30. Hans-Jurgen Engelbrecht, 1997. "International R&D spillovers amongst OECD economies," Applied Economics Letters, Taylor & Francis Journals, vol. 4(5), pages 315-319.
    31. Lucas, Robert Jr., 1988. "On the mechanics of economic development," Journal of Monetary Economics, Elsevier, vol. 22(1), pages 3-42, July.
    Full references (including those not matched with items on IDEAS)

    Citations

    Citations are extracted by the CitEc Project, subscribe to its RSS feed for this item.
    as


    Cited by:

    1. Razzak, W A, 2010. "A contribution towards New Zealand's tax reform," MPRA Paper 25680, University Library of Munich, Germany, revised Sep 2010.
    2. Julia Hall & Grant M Scobie, 2006. "The Role of R&D in Productivity Growth: The Case of Agriculture in New Zealand: 1927 to 2001," Treasury Working Paper Series 06/01, New Zealand Treasury.
    3. W. A. Razzak & J. Timmins, 2010. "Education and labour productivity in New Zealand," Applied Economics Letters, Taylor & Francis Journals, vol. 17(2), pages 169-173, January.
    4. Roger Svensson, 2011. "Publicly-Funded R&D Programs and Survival of Patents," Post-Print hal-00762896, HAL.
    5. Johnson, Robin, 2005. "The Structure and Economic Impact of R&D Organisation in New Zealand," 2005 Conference, August 26-27, 2005, Nelson, New Zealand 98521, New Zealand Agricultural and Resource Economics Society.

    More about this item

    Keywords

    R&D Spillovers Productivity;

    JEL classification:

    • O11 - Economic Development, Innovation, Technological Change, and Growth - - Economic Development - - - Macroeconomic Analyses of Economic Development
    • O47 - Economic Development, Innovation, Technological Change, and Growth - - Economic Growth and Aggregate Productivity - - - Empirical Studies of Economic Growth; Aggregate Productivity; Cross-Country Output Convergence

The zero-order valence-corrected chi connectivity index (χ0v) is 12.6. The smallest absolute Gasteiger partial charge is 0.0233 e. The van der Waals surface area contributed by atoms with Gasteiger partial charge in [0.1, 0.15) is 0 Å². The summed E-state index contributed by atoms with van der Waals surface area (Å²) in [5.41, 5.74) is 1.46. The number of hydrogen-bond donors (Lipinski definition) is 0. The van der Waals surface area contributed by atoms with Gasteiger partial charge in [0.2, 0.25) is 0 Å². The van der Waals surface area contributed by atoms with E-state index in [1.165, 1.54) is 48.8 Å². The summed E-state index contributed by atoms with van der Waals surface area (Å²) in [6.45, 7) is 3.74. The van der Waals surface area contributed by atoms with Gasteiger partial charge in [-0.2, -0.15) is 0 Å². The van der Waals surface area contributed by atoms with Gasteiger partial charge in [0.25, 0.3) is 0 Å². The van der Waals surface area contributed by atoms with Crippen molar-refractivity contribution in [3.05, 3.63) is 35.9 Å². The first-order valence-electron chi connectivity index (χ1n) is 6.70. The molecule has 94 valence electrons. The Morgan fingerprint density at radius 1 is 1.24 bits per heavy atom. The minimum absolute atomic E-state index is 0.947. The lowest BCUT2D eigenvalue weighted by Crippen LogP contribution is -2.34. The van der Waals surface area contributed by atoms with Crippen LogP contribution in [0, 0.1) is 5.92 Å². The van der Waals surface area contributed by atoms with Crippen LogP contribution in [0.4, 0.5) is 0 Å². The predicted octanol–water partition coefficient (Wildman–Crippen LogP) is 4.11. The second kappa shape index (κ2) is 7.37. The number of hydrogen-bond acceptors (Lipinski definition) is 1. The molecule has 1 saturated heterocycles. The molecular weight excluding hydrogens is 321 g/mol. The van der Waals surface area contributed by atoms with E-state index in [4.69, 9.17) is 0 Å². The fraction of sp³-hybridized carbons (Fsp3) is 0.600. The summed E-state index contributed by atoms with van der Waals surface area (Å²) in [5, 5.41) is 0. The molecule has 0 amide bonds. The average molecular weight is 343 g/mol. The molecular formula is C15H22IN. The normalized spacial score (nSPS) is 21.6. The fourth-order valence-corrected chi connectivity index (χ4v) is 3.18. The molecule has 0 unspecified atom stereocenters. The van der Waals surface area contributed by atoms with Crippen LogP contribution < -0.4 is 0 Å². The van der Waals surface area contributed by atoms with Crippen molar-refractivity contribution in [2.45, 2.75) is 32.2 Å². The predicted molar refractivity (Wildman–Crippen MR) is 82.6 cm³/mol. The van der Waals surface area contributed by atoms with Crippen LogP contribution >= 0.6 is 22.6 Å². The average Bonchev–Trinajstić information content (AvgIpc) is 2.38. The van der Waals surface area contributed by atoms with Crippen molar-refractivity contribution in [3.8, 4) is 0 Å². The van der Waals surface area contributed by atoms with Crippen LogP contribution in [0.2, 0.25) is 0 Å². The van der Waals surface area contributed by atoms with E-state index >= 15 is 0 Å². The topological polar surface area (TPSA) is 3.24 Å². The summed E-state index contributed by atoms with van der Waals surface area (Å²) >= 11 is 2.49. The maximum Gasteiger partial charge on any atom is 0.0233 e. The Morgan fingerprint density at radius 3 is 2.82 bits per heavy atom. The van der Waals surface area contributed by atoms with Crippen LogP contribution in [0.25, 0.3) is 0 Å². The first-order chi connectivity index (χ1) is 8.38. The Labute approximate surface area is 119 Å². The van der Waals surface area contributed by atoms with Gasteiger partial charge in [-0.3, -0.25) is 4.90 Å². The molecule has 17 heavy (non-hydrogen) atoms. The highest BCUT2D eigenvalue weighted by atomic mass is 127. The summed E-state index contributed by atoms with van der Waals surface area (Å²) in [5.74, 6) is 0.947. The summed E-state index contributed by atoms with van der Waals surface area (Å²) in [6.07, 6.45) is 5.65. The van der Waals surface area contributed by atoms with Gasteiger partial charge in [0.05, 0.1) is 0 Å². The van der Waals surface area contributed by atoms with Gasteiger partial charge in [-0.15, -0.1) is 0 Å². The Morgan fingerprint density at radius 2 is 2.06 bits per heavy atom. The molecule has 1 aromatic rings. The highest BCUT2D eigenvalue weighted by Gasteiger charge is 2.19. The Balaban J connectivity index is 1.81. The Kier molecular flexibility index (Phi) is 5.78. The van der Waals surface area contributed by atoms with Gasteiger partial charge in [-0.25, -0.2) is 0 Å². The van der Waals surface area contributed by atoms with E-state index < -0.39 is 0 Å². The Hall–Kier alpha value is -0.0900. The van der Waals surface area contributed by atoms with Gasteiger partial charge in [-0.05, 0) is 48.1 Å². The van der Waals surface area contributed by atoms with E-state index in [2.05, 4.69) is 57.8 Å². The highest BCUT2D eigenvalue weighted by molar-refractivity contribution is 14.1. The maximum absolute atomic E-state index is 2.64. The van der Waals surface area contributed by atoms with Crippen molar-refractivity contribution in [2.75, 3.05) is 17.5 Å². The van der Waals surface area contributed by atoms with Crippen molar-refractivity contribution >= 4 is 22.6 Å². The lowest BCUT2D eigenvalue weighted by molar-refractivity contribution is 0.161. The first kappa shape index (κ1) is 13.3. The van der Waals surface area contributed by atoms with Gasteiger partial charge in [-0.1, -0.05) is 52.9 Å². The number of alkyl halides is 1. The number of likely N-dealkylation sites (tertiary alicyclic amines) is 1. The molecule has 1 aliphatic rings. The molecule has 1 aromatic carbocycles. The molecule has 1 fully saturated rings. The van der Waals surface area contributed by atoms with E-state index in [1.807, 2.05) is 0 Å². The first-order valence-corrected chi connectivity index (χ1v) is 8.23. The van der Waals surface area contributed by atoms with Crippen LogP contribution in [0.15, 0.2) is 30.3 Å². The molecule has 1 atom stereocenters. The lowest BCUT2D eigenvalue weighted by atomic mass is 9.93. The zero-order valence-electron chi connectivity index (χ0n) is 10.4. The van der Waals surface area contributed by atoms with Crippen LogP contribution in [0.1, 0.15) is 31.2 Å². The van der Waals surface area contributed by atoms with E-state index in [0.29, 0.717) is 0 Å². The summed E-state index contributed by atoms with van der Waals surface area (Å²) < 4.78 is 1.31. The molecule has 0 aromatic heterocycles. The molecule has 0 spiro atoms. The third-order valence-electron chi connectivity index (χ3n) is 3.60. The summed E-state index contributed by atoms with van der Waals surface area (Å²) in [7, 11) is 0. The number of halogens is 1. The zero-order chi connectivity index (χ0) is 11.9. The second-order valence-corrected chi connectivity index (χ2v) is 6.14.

• C13 - Mathematical and Quantitative Methods - - Econometric and Statistical Methods and Methodology: General - - - Estimation: General

    NEP fields

    This paper has been announced in the following NEP Reports:

    Statistics

    Access and download statistics

    Corrections

    All material on this site has been provided by the respective publishers and authors. You can help correct errors and omissions. When requesting a correction, please mention this item's handle: RePEc:wpa:wuwpdc:0510022. See general information about how to correct material in RePEc.

    For technical questions regarding this item, or to correct its authors, title, abstract, bibliographic or download information, contact: (EconWPA). General contact details of provider: https://econwpa.ub.uni-muenchen.de .

    If you have authored this item and are not yet registered with RePEc, we encourage you to do it here. This allows to link your profile to this item. It also allows you to accept potential citations to this item that we are uncertain about.

    If CitEc recognized a reference but did not link an item in RePEc to it, you can help with this form .

    If you know of missing items citing this one, you can help us creating those links by adding the relevant references in the same way as above, for each refering item. If you are a registered author of this item, you may also want to check the "citations" tab in your RePEc Author Service profile, as there may be some citations waiting for confirmation.

    Please note that corrections may take a couple of weeks to filter through the various RePEc services.

    IDEAS is a RePEc service hosted by the Research Division of the Federal Reserve Bank of St. Louis . RePEc uses bibliographic data supplied by the respective publishers.